Wouldn’t it be nice of historians agreed on everything? Sadly, politics, prejudice and (quite often) personalities get in the way. This has been the case since the down of historiography. Queer interpretations are often open to criticism, as illustrated when I’ve written about historical people being outed.
A historical figure to be given a queer identity recently is a little-known saint from a little-known (though not insignificant, with almost 36 million worshippers) Christian church. The saint lived in 17th century Ethiopia but her hagiography (saint biography) wasn’t widely available until it was first translated and published in 1912.
The saint is called Walatta Petros (1592-1642). This is an English transliteration of her name in her native Ge’ez language and means “Daughter of Peter” (St. Peter). She was born into an aristocratic, land-owning family. Her family were courtiers of the Negusa Nagast (or King of Kings, I’ll use the title emperor) of Ethiopia. Walatta Petros was briefly married as a young girl to a man who was killed by the emperor. Shortly after 1607 she was married again to one of the imperial counsellors and they had three children. Sadly, all three children died in infancy, and afterwards Walatta Petros decided to become a nun.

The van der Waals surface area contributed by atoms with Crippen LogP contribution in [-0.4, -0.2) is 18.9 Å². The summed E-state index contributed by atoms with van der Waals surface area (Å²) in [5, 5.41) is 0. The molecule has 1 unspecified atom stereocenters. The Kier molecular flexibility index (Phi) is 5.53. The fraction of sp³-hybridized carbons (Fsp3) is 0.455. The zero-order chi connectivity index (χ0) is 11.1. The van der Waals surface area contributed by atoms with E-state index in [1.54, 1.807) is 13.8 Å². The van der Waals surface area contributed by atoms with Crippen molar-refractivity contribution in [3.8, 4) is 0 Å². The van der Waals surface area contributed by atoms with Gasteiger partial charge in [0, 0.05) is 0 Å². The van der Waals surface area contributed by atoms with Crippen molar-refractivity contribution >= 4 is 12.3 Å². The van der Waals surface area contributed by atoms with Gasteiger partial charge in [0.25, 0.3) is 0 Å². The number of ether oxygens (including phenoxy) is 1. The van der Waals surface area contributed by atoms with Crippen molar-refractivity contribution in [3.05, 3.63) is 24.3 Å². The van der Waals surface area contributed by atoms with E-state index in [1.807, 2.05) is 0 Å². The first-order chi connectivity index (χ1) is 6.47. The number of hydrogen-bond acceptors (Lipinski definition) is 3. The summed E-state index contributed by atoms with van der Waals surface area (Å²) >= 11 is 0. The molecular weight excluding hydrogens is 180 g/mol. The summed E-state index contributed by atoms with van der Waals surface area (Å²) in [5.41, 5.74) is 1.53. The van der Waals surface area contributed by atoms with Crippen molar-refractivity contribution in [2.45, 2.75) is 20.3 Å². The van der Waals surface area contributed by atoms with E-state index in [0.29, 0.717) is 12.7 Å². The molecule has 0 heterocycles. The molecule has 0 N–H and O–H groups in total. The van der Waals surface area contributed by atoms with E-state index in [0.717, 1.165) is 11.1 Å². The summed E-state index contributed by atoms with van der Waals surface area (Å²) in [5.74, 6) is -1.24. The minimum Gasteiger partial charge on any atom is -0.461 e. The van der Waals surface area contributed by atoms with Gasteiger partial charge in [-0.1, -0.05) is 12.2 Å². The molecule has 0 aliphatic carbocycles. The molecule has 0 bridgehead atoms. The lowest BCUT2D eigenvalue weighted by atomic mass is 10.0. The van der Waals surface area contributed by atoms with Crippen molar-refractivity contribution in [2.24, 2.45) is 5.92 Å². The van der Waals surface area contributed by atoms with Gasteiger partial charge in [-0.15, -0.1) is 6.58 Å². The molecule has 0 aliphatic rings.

|Portrait of Walatta Petros from a manuscript located in one of her monasteries, 1716-21.|
Ethiopia is one of the oldest Christian nations in Africa, adhering to the Coptic faith founded in the 3rd century. Over the centuries, as with other beliefs, factions and sects broke away from the main church. The church to which Walatta Petros worshipped is now called the Ethiopian Orthodox Tewahedo Church, which was granted separate status from the Coptic Church in the 4th century at about the same time that the Roman Empire became Christian.